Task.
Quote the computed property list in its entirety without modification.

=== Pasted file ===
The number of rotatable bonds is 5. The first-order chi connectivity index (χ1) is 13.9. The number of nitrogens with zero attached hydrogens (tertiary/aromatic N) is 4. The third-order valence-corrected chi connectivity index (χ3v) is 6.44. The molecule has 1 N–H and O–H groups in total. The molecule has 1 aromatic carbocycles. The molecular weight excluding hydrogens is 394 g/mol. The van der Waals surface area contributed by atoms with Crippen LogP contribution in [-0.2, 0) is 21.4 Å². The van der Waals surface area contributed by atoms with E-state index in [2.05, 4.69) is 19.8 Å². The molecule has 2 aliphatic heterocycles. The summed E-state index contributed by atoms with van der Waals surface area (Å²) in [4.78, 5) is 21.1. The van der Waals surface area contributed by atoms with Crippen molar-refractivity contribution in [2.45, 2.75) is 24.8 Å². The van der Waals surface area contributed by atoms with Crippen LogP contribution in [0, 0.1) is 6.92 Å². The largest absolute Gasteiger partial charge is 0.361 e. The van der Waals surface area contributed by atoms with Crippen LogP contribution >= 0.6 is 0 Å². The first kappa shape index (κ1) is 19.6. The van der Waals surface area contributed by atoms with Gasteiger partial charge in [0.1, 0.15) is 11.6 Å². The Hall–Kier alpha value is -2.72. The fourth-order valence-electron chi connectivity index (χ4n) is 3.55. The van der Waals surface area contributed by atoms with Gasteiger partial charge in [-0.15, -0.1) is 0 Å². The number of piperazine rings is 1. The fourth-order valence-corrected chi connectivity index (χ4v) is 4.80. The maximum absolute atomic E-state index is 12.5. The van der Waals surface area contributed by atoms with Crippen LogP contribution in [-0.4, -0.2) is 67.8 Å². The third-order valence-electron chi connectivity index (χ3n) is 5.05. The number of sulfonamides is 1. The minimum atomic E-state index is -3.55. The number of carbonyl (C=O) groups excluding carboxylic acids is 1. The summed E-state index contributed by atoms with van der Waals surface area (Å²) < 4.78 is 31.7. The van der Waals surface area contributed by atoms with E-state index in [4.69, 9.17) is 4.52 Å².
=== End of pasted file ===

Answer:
The number of rotatable bonds is 5. The first-order chi connectivity index (χ1) is 13.9. The number of nitrogens with zero attached hydrogens (tertiary/aromatic N) is 4. The third-order valence-corrected chi connectivity index (χ3v) is 6.44. The molecule has 1 N–H and O–H groups in total. The molecule has 1 aromatic carbocycles. The molecular weight excluding hydrogens is 394 g/mol. The van der Waals surface area contributed by atoms with Crippen LogP contribution in [-0.2, 0) is 21.4 Å². The van der Waals surface area contributed by atoms with E-state index in [2.05, 4.69) is 19.8 Å². The molecule has 2 aliphatic heterocycles. The summed E-state index contributed by atoms with van der Waals surface area (Å²) in [4.78, 5) is 21.1. The van der Waals surface area contributed by atoms with Crippen molar-refractivity contribution in [2.45, 2.75) is 24.8 Å². The van der Waals surface area contributed by atoms with Crippen LogP contribution in [0, 0.1) is 6.92 Å². The largest absolute Gasteiger partial charge is 0.361 e. The van der Waals surface area contributed by atoms with Crippen LogP contribution >= 0.6 is 0 Å². The first kappa shape index (κ1) is 19.6. The van der Waals surface area contributed by atoms with Gasteiger partial charge in [0.1, 0.15) is 11.6 Å². The Hall–Kier alpha value is -2.72. The fourth-order valence-electron chi connectivity index (χ4n) is 3.55. The van der Waals surface area contributed by atoms with Gasteiger partial charge in [-0.15, -0.1) is 0 Å². The number of piperazine rings is 1. The fourth-order valence-corrected chi connectivity index (χ4v) is 4.80. The maximum absolute atomic E-state index is 12.5. The van der Waals surface area contributed by atoms with Crippen LogP contribution in [-0.4, -0.2) is 67.8 Å². The third-order valence-electron chi connectivity index (χ3n) is 5.05. The number of sulfonamides is 1. The minimum atomic E-state index is -3.55. The number of carbonyl (C=O) groups excluding carboxylic acids is 1. The summed E-state index contributed by atoms with van der Waals surface area (Å²) < 4.78 is 31.7. The van der Waals surface area contributed by atoms with E-state index in [4.69, 9.17) is 4.52 Å².